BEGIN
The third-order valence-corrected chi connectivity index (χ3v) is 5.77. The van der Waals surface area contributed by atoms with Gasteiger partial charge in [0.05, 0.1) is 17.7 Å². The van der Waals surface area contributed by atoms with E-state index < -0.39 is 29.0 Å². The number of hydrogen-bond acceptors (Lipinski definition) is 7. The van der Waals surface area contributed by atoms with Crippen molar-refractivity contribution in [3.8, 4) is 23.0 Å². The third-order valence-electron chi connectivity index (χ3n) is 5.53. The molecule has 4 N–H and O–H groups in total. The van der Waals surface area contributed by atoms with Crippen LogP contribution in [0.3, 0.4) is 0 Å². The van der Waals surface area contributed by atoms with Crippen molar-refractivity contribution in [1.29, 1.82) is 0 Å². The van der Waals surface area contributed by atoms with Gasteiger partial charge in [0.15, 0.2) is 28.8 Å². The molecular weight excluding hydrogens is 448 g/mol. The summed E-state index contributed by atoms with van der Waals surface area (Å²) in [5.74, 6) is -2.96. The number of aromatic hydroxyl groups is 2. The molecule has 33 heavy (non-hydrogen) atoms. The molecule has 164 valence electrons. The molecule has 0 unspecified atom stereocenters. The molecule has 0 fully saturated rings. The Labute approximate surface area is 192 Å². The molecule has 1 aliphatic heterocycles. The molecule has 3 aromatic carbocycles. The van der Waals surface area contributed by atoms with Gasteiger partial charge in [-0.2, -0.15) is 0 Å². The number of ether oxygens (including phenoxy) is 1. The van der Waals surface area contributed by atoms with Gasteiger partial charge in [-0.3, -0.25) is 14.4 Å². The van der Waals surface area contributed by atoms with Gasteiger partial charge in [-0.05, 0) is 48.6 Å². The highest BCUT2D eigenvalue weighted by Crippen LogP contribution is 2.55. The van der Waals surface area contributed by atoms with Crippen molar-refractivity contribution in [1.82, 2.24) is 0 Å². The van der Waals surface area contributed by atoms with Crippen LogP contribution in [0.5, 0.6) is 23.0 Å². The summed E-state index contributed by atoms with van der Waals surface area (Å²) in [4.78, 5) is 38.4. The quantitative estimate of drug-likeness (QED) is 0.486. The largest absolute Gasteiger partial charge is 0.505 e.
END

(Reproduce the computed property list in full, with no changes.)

The third-order valence-corrected chi connectivity index (χ3v) is 5.77. The van der Waals surface area contributed by atoms with Gasteiger partial charge in [0.05, 0.1) is 17.7 Å². The van der Waals surface area contributed by atoms with E-state index < -0.39 is 29.0 Å². The number of hydrogen-bond acceptors (Lipinski definition) is 7. The van der Waals surface area contributed by atoms with Crippen molar-refractivity contribution in [3.8, 4) is 23.0 Å². The third-order valence-electron chi connectivity index (χ3n) is 5.53. The molecule has 4 N–H and O–H groups in total. The van der Waals surface area contributed by atoms with Crippen LogP contribution in [0.3, 0.4) is 0 Å². The van der Waals surface area contributed by atoms with Crippen molar-refractivity contribution in [1.29, 1.82) is 0 Å². The van der Waals surface area contributed by atoms with Gasteiger partial charge in [0.15, 0.2) is 28.8 Å². The molecular weight excluding hydrogens is 448 g/mol. The summed E-state index contributed by atoms with van der Waals surface area (Å²) in [5.74, 6) is -2.96. The number of aromatic hydroxyl groups is 2. The molecule has 33 heavy (non-hydrogen) atoms. The molecule has 164 valence electrons. The molecule has 0 unspecified atom stereocenters. The molecule has 0 fully saturated rings. The Labute approximate surface area is 192 Å². The molecule has 1 aliphatic heterocycles. The molecule has 3 aromatic carbocycles. The van der Waals surface area contributed by atoms with Gasteiger partial charge in [-0.2, -0.15) is 0 Å². The number of ether oxygens (including phenoxy) is 1. The van der Waals surface area contributed by atoms with Gasteiger partial charge in [-0.3, -0.25) is 14.4 Å². The van der Waals surface area contributed by atoms with Gasteiger partial charge in [-0.05, 0) is 48.6 Å². The highest BCUT2D eigenvalue weighted by Crippen LogP contribution is 2.55. The van der Waals surface area contributed by atoms with Crippen molar-refractivity contribution in [1.82, 2.24) is 0 Å². The van der Waals surface area contributed by atoms with Crippen LogP contribution in [0.5, 0.6) is 23.0 Å². The summed E-state index contributed by atoms with van der Waals surface area (Å²) in [4.78, 5) is 38.4. The quantitative estimate of drug-likeness (QED) is 0.486. The largest absolute Gasteiger partial charge is 0.505 e.